Should mobile phones be banned at school?
The parent of a Year 8 student recently asked me if I thought schools should ban mobile phones. It’s an interesting question, and one that provokes a variety of responses from different groups of people.
I spend a fair amount of time in schools as an eLiteracy Consultant, and hear teachers speak about the battle to keep students on task and focused. And this is without having to compete with mobile phones. It seems these days pocket texting is the new ‘note passing’ and students have become adept at sending each other text messages without necessarily taking their phones out of their pockets.
Given the proliferation of smart phones, it is not uncommon for students to be online and bypassing school imposed restrictions to social media sites such as Facebook and YouTube. I regularly see kids surfing the net between classes and during breaks, though anecdotally they are less obvious about it during class. And as with instant internet access, most phones come with a reasonable quality camera as part of the standard features. This means that kids can photograph each other and post it online in less than the time it takes to get from one class to another.
Concerning? Yes, but I don’t think banning them completely is the answer. Apart from being almost impossible to police due to the ethical issues of performing pat-downs and bag-searches, the time involved in such an exercise would be prohibitive to teachers. And besides, banning something to such an extent makes it far more attractive to a significant minority and can become quite counter-productive.
So what is the answer? Perhaps one way is to embrace student enthusiasm for smart phone technology and create lessons that engage students in multi-media, multi-modal experiences. This could work on a few levels; all phones have calculators and these could easily be used in maths classes as a substitute for the traditional calculator, dictionary apps are common and could be downloaded free onto smartphones, cameras could be used in creating newsletters and/or photography collages.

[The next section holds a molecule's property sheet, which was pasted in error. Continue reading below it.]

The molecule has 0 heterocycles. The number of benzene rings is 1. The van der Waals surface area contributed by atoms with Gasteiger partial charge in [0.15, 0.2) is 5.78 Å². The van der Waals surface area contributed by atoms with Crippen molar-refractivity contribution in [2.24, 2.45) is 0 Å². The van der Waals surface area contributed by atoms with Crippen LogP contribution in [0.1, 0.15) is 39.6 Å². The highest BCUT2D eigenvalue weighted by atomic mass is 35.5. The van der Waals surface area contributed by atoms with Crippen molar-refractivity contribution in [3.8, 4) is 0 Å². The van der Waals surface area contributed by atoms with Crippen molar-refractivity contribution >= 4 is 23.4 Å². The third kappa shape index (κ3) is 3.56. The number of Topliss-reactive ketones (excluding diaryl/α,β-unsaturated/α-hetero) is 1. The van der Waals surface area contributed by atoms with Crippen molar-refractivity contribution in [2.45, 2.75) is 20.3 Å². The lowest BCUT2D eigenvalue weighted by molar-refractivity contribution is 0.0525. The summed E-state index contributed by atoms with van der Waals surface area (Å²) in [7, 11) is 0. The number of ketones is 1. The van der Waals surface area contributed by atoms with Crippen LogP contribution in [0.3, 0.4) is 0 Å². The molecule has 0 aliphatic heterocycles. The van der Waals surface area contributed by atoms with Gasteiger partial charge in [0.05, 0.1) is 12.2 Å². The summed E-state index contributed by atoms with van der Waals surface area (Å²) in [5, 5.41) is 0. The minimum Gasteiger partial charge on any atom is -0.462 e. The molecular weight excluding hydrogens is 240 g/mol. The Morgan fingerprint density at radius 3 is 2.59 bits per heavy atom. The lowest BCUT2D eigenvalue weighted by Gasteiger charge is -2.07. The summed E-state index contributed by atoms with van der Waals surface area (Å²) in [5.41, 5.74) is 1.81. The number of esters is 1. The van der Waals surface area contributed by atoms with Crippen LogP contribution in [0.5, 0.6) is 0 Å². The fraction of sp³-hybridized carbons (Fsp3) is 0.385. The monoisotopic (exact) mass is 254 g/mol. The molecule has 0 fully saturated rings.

One innovative English teacher has her year nine students text in their thoughts on aspects of Romeo and Juliet and displays them scrolling across the screen from a data projector, like they do with news headlines on breakfast television. She says the kids love it and try to guess whose analysis is whose. The anonymity gives a voice to those students who otherwise don’t speak out in class.
Of course a teacher would have to assess the capacity of their class to engage in lessons of this sort with a degree of responsibility, but putting to productive use technology that is second nature to kids may very well alleviate some of the stresses involved in upholding a ban. And more importantly, it gives kids a controlled and guided context within which to learn that there is more to a smartphone than downloading games apps or videoing fights after school.
What do you think?